Life is about getting something for something or “you scratch my back and I’ll scratch yours”, aka quid pro quo. That’s an axiom well-understood in the gaming industry.
Here are some tips to keep in mind regarding what’s in it for you when determining the casinos that get your VP (video poker) business.
- Pay Table Cost: Sure you may want free show tickets, but is that as important as playing games with better pay tables? To put this in better perspective let’s say you choose a casino with 8/5JOB (Jacks or Better) over a casino with 9/6JOB. If you’re just playing quarters at $1.25 per hand and play 800 hands per hour it means you’re running $1,000 an hour through the device.
Here’s the math comparing 9/6JOB with 8/5JOB on a quarter machine; if you’re playing dollars multiply each by 4.
9/6JOB: Cost per hour of play: $1,000x.995439=$995.439 (Your Return) or a loss of $4.56 per hour (Rounding to nearest cent)
8/5JOB: Cost per hour of play: $1,000x.972984=972.984 (Your Return) or a loss of $27.02 per hour
So now you must ask yourself if the show tickets are worth $22.46 per hour of play. If you’re playing a dollar machine then it’s costing you $89.84 per hour.
Table 1.1: 9/6 and 8/5 JOB
|Hand/ 5-Coin Bet||9/6 JOB||8/5 JOB|
|4 of a Kind||125||125|
|Three of a Kind||15||15|
|Jacks or Better||5||5|
- Relevance: Perks that you can’t or won’t use are irrelevant. For example, if you’re entitled to free rooms but are a local preferring your own bed then don’t even consider that benefit in your evaluation. The same is true of food comps if you don’t like their food.
- Cash Versus Free Play: Casinos love giving you free play instead of cold cash, but is it really just as good? The obvious answer is, of course not. However, there are still shades of differences in the “free play” offer. Some, for example, limit it to certain devices that more heavily favor the house while others have a time limit before it’s purged. Consider the limitations on free play before selecting a casino.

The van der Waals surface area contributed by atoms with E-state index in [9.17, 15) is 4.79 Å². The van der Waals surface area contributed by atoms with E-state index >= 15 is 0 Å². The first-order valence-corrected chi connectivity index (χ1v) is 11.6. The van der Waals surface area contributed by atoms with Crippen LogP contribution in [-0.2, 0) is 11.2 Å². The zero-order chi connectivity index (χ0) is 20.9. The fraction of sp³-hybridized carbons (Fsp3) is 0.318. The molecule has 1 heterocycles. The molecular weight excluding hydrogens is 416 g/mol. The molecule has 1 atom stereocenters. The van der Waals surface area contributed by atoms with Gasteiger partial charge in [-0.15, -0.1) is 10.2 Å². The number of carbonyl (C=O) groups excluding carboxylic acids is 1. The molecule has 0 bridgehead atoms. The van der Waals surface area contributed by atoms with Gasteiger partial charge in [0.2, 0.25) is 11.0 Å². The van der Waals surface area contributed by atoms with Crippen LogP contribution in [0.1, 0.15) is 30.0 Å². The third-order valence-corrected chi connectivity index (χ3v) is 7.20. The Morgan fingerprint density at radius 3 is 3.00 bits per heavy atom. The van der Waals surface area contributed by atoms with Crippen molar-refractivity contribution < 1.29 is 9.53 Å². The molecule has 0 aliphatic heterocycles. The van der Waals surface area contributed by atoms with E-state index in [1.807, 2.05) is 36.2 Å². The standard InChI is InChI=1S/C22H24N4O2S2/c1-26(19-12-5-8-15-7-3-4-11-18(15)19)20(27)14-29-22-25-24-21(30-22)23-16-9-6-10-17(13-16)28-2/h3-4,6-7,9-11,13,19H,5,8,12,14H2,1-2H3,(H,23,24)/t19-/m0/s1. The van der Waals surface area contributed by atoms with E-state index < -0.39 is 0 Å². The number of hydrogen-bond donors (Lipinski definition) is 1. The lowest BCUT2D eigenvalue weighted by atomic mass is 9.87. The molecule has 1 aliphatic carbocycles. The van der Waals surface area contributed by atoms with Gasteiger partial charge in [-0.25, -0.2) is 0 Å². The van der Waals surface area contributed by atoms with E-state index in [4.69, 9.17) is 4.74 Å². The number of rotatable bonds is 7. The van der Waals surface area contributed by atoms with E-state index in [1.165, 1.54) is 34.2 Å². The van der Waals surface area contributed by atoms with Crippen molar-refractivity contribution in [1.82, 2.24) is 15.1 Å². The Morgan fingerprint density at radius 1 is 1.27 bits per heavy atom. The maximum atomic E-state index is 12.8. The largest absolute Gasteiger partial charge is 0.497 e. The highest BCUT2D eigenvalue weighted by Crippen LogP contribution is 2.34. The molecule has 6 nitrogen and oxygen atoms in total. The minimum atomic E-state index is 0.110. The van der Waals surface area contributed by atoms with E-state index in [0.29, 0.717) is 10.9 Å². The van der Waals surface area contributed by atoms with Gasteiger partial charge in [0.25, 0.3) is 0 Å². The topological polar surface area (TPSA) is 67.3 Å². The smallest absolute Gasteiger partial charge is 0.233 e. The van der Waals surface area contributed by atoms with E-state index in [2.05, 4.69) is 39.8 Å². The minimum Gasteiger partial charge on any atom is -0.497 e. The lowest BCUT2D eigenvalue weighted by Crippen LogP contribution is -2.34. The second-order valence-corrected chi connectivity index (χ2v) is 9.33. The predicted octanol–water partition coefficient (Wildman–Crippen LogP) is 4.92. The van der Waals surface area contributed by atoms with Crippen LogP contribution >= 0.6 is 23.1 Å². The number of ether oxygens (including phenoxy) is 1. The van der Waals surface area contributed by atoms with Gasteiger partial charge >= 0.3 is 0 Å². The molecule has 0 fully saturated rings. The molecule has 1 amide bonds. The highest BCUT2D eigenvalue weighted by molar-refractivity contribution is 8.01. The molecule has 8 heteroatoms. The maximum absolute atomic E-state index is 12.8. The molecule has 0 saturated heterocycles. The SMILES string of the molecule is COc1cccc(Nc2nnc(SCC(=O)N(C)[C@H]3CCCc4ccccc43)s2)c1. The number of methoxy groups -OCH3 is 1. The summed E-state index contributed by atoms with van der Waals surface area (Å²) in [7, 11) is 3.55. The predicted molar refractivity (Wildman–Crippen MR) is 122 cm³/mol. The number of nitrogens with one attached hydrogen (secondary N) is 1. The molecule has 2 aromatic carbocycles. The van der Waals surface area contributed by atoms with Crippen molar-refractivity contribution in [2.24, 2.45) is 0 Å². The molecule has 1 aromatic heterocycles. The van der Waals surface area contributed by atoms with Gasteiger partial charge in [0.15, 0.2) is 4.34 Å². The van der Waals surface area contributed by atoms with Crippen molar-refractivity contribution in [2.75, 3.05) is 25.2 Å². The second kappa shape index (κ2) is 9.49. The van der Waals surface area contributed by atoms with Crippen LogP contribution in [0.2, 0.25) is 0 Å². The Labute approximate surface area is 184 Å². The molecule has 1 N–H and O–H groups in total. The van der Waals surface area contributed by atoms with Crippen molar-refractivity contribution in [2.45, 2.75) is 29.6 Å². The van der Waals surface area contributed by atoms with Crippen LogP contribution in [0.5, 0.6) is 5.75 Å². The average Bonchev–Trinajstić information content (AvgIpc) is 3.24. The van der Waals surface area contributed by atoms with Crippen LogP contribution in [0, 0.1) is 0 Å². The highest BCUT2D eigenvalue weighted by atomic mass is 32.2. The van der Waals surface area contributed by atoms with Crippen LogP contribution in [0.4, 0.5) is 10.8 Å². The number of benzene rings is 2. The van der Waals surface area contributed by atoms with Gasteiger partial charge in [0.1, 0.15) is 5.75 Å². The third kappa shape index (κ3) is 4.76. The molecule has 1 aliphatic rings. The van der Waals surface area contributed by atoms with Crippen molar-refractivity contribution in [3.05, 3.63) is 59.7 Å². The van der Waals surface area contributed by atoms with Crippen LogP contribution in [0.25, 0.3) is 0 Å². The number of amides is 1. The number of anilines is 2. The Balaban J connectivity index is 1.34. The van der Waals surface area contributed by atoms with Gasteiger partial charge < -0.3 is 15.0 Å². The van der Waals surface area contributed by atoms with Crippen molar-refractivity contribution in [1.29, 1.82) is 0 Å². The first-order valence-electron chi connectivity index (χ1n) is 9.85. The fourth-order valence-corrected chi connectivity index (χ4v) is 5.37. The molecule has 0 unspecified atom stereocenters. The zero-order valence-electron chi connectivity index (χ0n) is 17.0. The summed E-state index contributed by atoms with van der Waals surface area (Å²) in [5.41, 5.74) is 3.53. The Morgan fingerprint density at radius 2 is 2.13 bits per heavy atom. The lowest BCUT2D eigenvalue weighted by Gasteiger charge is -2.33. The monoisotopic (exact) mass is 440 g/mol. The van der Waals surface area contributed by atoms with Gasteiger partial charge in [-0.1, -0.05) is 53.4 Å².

- Card Levels: If all other things are equal, you should still narrow your casino choices to one or two rather than spreading the wealth. That’s because most casinos have card levels and the higher the level the greater the perks. In fact, if you’re not a frequent player you’re better off playing at just one local casino than two. Also, my sister and her husband always play on one card at each of two Atlantic City casinos, a good idea. They end up getting free rooms at both Harrah’s and the Borgata as a result.
- Promos: Recently a local casino had a Viva Las Vegas promotion that drew very few people; that’s because only one winner per hour was drawn. If two casinos offer the same VP games and similar perks then their promotional events can make the difference. Once in a while a casino will have a sign over a group of VP machines excluding it from both card points and promos. I can understand the points but not the drawings.
Final Thoughts: Quid pro quo, a given in political circles, is now becoming an expectation in the casino industry as well. As a smart player it’s up to you to analyze the offers and understand the fine print. Also, keep in mind that you’re not married to a casino so if they downgrade their perks you can and should take your business to the house down the road.
Author bio: Linda Boyd, a long-time table game player before turning to video poker, writes for “Southern & Midwest Gaming” as well as several other magazine and web-sites. You can hear her insightful interviews are on iTunes. In addition, Boyd’s book, “The Video Poker Edge”, includes free removable pay schedules and her free strategy cards for the most popular games. The latest edition is available from amazon.com, Square One Publishers and book stores. Kindle edition now available.